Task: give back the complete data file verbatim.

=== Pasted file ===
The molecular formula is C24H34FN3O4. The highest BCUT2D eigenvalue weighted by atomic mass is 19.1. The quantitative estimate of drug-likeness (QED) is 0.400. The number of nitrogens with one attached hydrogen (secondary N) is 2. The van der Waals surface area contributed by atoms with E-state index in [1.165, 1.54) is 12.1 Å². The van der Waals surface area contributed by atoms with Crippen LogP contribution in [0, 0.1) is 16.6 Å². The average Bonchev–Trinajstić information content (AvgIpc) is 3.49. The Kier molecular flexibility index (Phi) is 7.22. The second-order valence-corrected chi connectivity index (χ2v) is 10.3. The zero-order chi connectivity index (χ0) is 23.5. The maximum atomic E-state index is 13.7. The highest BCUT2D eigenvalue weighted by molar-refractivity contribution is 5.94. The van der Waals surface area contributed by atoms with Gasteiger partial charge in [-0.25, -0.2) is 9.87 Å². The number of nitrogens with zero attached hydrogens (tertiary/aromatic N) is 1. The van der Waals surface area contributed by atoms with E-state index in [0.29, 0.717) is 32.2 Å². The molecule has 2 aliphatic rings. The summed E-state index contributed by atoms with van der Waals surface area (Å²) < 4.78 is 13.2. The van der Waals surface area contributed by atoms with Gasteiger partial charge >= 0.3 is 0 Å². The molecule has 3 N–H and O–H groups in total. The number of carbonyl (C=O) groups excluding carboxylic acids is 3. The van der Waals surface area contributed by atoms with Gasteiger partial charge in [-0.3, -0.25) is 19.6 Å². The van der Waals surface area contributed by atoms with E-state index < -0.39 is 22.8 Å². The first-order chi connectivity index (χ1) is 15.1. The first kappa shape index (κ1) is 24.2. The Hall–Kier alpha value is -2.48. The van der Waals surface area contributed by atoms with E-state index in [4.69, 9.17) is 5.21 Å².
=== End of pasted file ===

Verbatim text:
The molecular formula is C24H34FN3O4. The highest BCUT2D eigenvalue weighted by atomic mass is 19.1. The quantitative estimate of drug-likeness (QED) is 0.400. The number of nitrogens with one attached hydrogen (secondary N) is 2. The van der Waals surface area contributed by atoms with E-state index in [1.165, 1.54) is 12.1 Å². The van der Waals surface area contributed by atoms with Crippen LogP contribution in [0, 0.1) is 16.6 Å². The average Bonchev–Trinajstić information content (AvgIpc) is 3.49. The Kier molecular flexibility index (Phi) is 7.22. The second-order valence-corrected chi connectivity index (χ2v) is 10.3. The zero-order chi connectivity index (χ0) is 23.5. The maximum atomic E-state index is 13.7. The highest BCUT2D eigenvalue weighted by molar-refractivity contribution is 5.94. The van der Waals surface area contributed by atoms with Gasteiger partial charge in [-0.25, -0.2) is 9.87 Å². The number of nitrogens with zero attached hydrogens (tertiary/aromatic N) is 1. The van der Waals surface area contributed by atoms with E-state index in [0.29, 0.717) is 32.2 Å². The molecule has 2 aliphatic rings. The summed E-state index contributed by atoms with van der Waals surface area (Å²) < 4.78 is 13.2. The van der Waals surface area contributed by atoms with Gasteiger partial charge >= 0.3 is 0 Å². The molecule has 3 N–H and O–H groups in total. The number of carbonyl (C=O) groups excluding carboxylic acids is 3. The van der Waals surface area contributed by atoms with Gasteiger partial charge in [-0.3, -0.25) is 19.6 Å². The van der Waals surface area contributed by atoms with E-state index < -0.39 is 22.8 Å². The first-order chi connectivity index (χ1) is 15.1. The first kappa shape index (κ1) is 24.2. The Hall–Kier alpha value is -2.48. The van der Waals surface area contributed by atoms with E-state index in [4.69, 9.17) is 5.21 Å².